“It’s even worth a night in a hotel room to make up the difference in the fares. Sometimes it’s a $200 or more difference,” McFarland said. “I’d much rather support the local airport and be within a five to 10-minute drive. It’d be so much easier. But it’s been cost prohibitive every time we’ve tried to fly.”
But some people are willing to pay more for the convenience.
“By the time you’ve got gas and food on the way, it’s worth just flying out of Columbia,” said Rob Strickland, who lives in Chapin. “I like the convenience, especially on the return leg and not having to drive back three hours from Atlanta.”
Leslie Nagel has lived in Irmo for the past 11 years, and she said she used to be one of those people who flew in and out of Charlotte to avoid high fares. That was until she found herself making the 90-minute trek home shortly after midnight.
“I realized I really need to put my safety first,” Nagel said. “It’s one of those things where I have to weigh the expense versus safety.”
Airport officials hope that people won’t have to make those decisions for much longer.
In addition to discussions with low-cost airlines, Columbia is benefiting from an improving economy and growing population, said Anthony Gilmer, the marketing and air service manager for the Columbia airport.
Fares started to come back down in the last quarter of 2017, he said. That data has not yet been made available through the Bureau of Transportation Statistics. Passenger numbers also started to come back and level out during that same period.
“Airports are losing services all across the country,” Gilmer said. “But there is no danger of that here.”
In fact, airlines have been increasing capacity – or the number of seats on an airplane – and that’s a good sign, said Mann, who will start as the executive director of the Louisville Airport Authority in March.
“The fact that airlines are still adding capacity speaks volumes about the confidence they have in our market,” Mann said. “I’m probably more optimistic about air service in our market in 2018 than I have since I’ve been here.”
Which airport should you choose? The Pros and Cons
Charlotte Douglas International Airport, about 100 miles north of Columbia, has seen its airfares recently drop after steady increases year over year, according to the Bureau of Transportation Statistics.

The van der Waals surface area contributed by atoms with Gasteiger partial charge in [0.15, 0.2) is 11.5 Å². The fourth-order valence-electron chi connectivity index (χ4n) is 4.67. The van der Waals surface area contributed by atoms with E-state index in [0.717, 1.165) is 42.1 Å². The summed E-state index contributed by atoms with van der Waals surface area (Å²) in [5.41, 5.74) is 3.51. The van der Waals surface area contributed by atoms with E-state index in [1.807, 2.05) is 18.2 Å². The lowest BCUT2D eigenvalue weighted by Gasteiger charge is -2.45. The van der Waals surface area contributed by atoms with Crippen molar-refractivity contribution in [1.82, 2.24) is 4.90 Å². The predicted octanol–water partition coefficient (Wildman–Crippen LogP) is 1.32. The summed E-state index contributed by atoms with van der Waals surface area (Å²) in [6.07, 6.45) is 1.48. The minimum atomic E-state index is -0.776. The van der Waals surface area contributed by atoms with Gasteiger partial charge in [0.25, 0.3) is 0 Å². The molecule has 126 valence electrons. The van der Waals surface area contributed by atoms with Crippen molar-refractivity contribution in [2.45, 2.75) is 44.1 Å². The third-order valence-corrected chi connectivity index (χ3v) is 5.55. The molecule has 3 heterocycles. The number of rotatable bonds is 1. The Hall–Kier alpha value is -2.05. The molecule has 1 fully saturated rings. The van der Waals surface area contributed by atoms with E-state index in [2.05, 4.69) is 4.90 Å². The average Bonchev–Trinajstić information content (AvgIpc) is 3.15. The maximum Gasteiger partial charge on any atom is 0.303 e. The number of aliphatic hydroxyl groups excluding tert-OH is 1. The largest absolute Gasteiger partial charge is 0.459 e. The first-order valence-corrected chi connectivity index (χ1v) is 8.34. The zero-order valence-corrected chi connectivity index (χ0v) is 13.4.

What happened? Several airlines in Charlotte added new stops in 2017, bringing the total number of nonstop destinations to 171, spokeswoman Lee Davis said. By comparison, Columbia has nine.
It’s also a dollar cheaper to park your car for the day in Charlotte – $7 compared to Columbia’s $8.
Charleston International Airport, about 100 miles away, has become another option for Columbia’s price-conscious passengers.
It has seen nearly 10 percent growth every year for the past six years, and airfares have been dropping during that same period. Charleston also has 25 nonstop destinations. But it’s among the most expensive airports in the region for parking, with daily rates at $10.
Myrtle Beach International Airport has the most expensive parking in the region, with daily rates at $12. But the airport has been growing every year for the past six years, including an 18 percent increase in departing passengers in 2017. Airfares have fluctuated during the same period but they have remained between $270 and $285 for the average domestic flight, compared to Columbia’s $497.
Greenville-Spartanburg International Airport has the cheapest parking in the region, with daily rates at $5. The airport has seen growth every year for the past four years, despite small increases in the airfares year over year. In 2017, the average domestic airfare for Greenville was $420.
History of low-cost airlines in Columbia
Started service: August 1994
Ended service: August 1997
The Columbia-based airline started with $17 million in state and local grants and loans from South Carolina. It suffered from defective and damaged aircraft, delays and cancelled flights. The airline went bankrupt in August 1997.
Started: June 2004
Ended: January 2006
After Independence Air entered Columbia’s market, it immediately forced other carriers to drop ticket prices. Lower fares resulted in a jump in departing passengers at Columbia Metropolitan Airport. But the airline piled up a $250 million loss through 2005, and later reported $378 million in assets with debts topping $455 million. It went bankrupt in 2006.
Started: December 2006
Ended: February 2007
Started again: February 2009
Ended: September 2009
Allegiant was not attracting enough passengers to sustain its business. Mike Flack, the airport’s former executive director, blamed it on the airline’s flight times – Orlando routes only flew Wednesday, Friday and Sunday evenings. Allegiant representatives said the airline came back the second time hoping it could create demand. That never happened.
Started service: May 2008
Ended service: March 2009
The airline left Columbia Metropolitan Airport after the demand for leisure travel plummeted during the Great Recession.